NEW YORK (GenomeWeb News) – In a paper appearing online yesterday in Current Biology, British and Chinese researchers reported that they have refined the estimates for human DNA mutation rates.
The team, led by investigators at the Wellcome Trust Sanger Institute, used a combination of high-throughput and Sanger sequencing to hone in on base substitutions in the same Y chromosome sequence from two distantly related men.
Research published August 27 in Chemistry & Biology demonstrates the viability of the NAD(P) biosynthesis pathway in bacterial pathogens as an antibiotic target for new broad spectrum antibiotics.
Newly discovered deoxyribozymes (catalytic DNA) with significant potential as sequence-specific DNA cleavage reagents may soon provide better tools for manipulating DNA in the lab. The researchers discovered the new deoxyribozymes while searching for artificial sequences of DNA that could cleave proteins. The newly found catalysts function in a fashion similar to restriction enzymes, although to date by cleaving only single-stranded DNA. The new DNA catalysts require two metal ions – manganese and zinc – to carry out their catalysis. Read more in Nature Chemical Biology.
Published online: 16 August 2009 | doi:10.1038/nmeth.1366
A 3D digital atlas of C. elegans and its application to single-cell analyses
Fuhui Long1,3, Hanchuan Peng1,3, Xiao Liu2, Stuart K Kim2 & Eugene Myers1
We built a digital nuclear atlas of the newly hatched, first larval stage (L1) of the wild-type hermaphrodite of Caenorhabditis elegans at single-cell resolution from confocal image stacks of 15 individual worms. The atlas quantifies the stereotypy of nuclear locations and provides other statistics on the spatial patterns of the 357 nuclei that could be faithfully segmented and annotated out of the 558 present at this developmental stage. We then developed an automated approach to assign cell names to each nucleus in a three-dimensional image of an L1 worm. We achieved 86% accuracy in identifying the 357 nuclei automatically. This computational method will allow high-throughput single-cell analyses of the post-embryonic worm, such as gene expression analysis, or ablation or stimulation of cells under computer control in a high-throughput functional screen.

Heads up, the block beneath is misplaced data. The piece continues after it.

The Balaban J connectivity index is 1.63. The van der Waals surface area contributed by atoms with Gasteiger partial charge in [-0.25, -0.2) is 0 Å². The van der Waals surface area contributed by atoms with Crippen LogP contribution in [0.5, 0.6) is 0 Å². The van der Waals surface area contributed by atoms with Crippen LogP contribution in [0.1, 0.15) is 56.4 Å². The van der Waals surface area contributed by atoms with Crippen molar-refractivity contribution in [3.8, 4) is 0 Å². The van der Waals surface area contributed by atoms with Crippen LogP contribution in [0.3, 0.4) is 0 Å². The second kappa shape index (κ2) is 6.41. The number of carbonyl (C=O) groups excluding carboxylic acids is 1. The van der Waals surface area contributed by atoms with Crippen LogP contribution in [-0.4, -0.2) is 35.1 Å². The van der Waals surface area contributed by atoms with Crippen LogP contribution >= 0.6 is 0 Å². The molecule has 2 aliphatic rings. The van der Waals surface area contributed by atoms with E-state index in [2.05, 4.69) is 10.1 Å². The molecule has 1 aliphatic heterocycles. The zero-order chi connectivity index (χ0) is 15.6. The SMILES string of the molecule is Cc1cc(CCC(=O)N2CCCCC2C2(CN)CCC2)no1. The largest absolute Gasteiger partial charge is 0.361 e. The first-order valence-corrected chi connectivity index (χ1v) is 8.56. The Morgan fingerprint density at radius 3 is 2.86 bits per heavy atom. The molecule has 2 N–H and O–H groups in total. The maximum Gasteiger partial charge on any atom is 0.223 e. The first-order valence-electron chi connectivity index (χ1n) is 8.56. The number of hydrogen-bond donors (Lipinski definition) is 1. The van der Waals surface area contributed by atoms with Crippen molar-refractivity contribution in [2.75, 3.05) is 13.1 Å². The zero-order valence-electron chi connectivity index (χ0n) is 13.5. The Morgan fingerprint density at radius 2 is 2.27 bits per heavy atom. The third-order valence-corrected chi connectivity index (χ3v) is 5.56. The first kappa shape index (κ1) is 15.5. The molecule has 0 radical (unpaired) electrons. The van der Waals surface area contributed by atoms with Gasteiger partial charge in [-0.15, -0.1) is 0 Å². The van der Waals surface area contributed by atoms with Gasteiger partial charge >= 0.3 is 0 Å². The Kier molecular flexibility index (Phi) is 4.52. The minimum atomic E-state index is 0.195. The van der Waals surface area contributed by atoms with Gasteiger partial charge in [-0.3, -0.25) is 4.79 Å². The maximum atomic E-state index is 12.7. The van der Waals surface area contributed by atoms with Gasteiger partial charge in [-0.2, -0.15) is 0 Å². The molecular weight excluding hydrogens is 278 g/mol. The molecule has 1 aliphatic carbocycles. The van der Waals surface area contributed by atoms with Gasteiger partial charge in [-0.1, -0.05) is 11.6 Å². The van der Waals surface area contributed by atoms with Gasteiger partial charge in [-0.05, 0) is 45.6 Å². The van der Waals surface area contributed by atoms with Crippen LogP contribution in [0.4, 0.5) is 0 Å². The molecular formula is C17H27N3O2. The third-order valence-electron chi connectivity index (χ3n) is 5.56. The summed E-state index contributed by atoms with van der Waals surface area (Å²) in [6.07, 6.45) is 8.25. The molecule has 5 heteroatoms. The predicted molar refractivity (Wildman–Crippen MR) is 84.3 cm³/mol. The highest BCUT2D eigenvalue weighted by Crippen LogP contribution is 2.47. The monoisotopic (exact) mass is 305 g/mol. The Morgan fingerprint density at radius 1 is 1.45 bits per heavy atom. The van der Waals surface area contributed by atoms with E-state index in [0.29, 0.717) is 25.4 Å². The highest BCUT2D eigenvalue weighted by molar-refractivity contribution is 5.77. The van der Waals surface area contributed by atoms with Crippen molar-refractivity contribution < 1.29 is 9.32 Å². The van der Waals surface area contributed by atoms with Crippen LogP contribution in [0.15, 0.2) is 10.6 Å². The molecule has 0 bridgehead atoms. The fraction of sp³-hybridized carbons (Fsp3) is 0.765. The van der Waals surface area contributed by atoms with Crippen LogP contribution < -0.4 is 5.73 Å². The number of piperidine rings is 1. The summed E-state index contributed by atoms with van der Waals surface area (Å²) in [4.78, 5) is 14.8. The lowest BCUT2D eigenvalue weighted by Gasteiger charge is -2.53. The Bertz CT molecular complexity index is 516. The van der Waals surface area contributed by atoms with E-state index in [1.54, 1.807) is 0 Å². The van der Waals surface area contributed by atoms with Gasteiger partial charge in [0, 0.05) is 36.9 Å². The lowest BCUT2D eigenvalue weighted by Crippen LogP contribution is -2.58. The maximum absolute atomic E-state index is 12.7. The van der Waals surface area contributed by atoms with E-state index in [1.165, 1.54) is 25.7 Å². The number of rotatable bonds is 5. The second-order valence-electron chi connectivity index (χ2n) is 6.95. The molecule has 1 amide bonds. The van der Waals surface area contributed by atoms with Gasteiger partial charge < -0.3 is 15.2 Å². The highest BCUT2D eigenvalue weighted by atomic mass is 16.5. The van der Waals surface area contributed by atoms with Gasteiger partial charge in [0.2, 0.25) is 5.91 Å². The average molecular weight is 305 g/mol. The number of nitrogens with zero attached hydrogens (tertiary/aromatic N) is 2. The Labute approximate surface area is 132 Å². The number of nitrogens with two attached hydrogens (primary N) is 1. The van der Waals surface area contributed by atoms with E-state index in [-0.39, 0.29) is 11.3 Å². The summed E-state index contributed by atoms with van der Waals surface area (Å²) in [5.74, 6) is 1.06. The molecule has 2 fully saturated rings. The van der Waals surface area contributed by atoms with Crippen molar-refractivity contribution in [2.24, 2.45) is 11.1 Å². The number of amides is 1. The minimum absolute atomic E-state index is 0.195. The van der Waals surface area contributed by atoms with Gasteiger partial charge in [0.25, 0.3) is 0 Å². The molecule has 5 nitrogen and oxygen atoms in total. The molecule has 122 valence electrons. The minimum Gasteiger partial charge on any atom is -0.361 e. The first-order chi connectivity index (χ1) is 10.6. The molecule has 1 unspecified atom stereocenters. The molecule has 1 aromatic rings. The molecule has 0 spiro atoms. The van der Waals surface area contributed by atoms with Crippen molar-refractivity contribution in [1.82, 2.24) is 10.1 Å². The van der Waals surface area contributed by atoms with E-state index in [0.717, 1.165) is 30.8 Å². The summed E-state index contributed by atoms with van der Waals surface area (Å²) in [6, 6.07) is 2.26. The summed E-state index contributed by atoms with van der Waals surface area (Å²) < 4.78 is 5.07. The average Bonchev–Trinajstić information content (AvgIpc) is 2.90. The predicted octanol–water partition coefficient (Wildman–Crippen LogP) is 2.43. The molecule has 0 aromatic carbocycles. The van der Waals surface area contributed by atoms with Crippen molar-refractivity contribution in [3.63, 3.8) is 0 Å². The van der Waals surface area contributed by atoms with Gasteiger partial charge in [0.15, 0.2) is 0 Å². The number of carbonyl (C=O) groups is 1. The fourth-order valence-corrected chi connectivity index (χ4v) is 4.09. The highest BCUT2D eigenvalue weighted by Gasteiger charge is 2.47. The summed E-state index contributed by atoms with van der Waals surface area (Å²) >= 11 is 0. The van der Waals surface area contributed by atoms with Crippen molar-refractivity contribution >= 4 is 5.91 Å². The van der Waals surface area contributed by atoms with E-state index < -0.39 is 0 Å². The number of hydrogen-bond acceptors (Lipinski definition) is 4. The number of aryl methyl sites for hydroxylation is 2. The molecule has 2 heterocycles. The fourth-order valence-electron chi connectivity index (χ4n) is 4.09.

1. Janelia Farm Research Campus, Howard Hughes Medical Institute, Ashburn, Virginia, USA.
2. Department of Developmental Biology, Stanford University Medical Center, Stanford, California, USA.
3. These authors contributed equally to this work.
Correspondence to: Eugene Myers1 e-mail: email@example.com
ScienceDaily, August 17th, 2009. A team of Boston-area researchers has discovered a chemcial that kills mouse breast concer stem cells. Researchers do not know whether the chemical holds therapeutic potential in humans. The finding is significant because it demonstrates that it is possible to identify chemicals that specifically kill cancer stem cells. The results appear in the August 13 advance issue of Cell.